For example, we have seen mediated agreements which state that the term (i.e. the number of years into the future) of alimony “will be left open for later discussion” by the couple. Rather than deal with the issue head on at the time of the divorce, which would have meant conflict between the couple, they put off the issue to a later date. Similarly, we have seen mediated agreements that state that neither party will be the Primary Residential Parent of the child(ren), mediated agreements that leave open the date by which the house should be sold etc. etc. These are the types of agreements that prevent any undue arguing or acrimony during the mediation sessions, but may have to be re-mediated or litigated down the road. These cases fall into the category of mediated cases that may be less expensive and more harmonious in the short term but may become more expensive and argumentative in the long term.
With respect to costs, the commonly-held belief is that private mediation is less expensive than litigation and therefore couples looking to save money may decide to privately mediate their divorces for that reason alone. While it is true that private mediation is usually less expensive than litigation, private mediation is not an inexpensive process. In terms of final cost, couples who elect private mediation should bear in mind that they will be splitting the cost of the private mediator plus paying one hundred percent of the cost of their respective attorneys. In the event that one of the attorneys is dissatisfied with the terms of the mediated agreement, it is the job of that attorney to explain the source of their dissatisfaction and determine whether or not the client wishes to address their concern. Obviously, the more concerns that the attorney raises, the more it will cost to “fix” the agreement. Thus, it is easy to see that in some, but not all, cases mediation may be less expensive than litigation. Also, the cost of re-mediating or litigating unresolved issues at a future date should be factored into the decision as to whether or not mediation is really less expensive and, if so, how much less expensive.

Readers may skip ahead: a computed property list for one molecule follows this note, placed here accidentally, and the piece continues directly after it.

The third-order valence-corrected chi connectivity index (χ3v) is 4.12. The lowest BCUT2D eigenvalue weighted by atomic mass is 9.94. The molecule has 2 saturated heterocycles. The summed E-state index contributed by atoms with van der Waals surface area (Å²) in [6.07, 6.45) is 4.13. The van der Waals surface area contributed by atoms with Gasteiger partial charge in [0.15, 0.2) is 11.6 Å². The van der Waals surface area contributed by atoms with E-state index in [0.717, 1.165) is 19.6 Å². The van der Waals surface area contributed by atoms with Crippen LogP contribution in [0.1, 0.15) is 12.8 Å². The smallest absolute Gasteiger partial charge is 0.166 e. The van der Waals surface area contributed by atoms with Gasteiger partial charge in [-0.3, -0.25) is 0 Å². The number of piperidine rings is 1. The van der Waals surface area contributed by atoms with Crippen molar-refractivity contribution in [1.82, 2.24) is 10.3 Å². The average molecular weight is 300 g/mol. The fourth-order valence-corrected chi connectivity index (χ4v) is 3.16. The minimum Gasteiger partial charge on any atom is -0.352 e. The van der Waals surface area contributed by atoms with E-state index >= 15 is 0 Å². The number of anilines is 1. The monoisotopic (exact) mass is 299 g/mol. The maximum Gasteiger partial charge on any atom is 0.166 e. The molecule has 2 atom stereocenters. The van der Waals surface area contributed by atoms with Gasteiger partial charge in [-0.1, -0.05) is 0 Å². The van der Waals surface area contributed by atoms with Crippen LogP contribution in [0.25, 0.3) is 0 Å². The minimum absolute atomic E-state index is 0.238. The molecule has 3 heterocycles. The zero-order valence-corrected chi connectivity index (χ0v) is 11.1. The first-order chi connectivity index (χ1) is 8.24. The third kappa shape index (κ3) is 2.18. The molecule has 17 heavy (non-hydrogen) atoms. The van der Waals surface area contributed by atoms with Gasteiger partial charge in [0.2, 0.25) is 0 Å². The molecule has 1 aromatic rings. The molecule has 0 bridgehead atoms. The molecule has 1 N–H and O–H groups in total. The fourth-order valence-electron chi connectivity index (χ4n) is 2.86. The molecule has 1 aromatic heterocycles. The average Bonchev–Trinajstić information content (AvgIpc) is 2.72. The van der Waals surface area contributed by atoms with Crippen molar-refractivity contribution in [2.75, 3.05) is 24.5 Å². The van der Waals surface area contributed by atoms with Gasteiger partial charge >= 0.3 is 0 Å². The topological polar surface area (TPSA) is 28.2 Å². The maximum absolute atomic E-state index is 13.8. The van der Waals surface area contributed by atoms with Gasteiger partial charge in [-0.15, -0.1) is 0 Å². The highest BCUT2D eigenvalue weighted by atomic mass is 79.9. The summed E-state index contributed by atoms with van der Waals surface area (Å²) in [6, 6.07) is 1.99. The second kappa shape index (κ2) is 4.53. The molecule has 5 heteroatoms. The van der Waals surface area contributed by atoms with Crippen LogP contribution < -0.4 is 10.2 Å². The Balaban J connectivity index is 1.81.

In the end, the primary question which anyone considering mediation should ask themselves is how well they believe they will be getting along with their future ex-spouse down the road. If you believe that you will get along well with him or her and you can resolve future differences as they arise, then mediation may be right for you. If you’d rather see as many issues as possible nailed down at the time of the divorce, then mediation probably isn’t right for you. You should also consider whether you feel as though you have enough information, financial and otherwise, about your spouse, and whether or not you have enough power in your relationship to mediate with your spouse. A mediator will not protect the interests of one spouse over the other spouse, even if the mediator believes that one spouse is getting a bad deal. Ironically, the best way to decide whether or not mediation is right for you is to consult with an attorney. We refer many of our clients to mediation if, after a meeting, we agree that the process is right for them.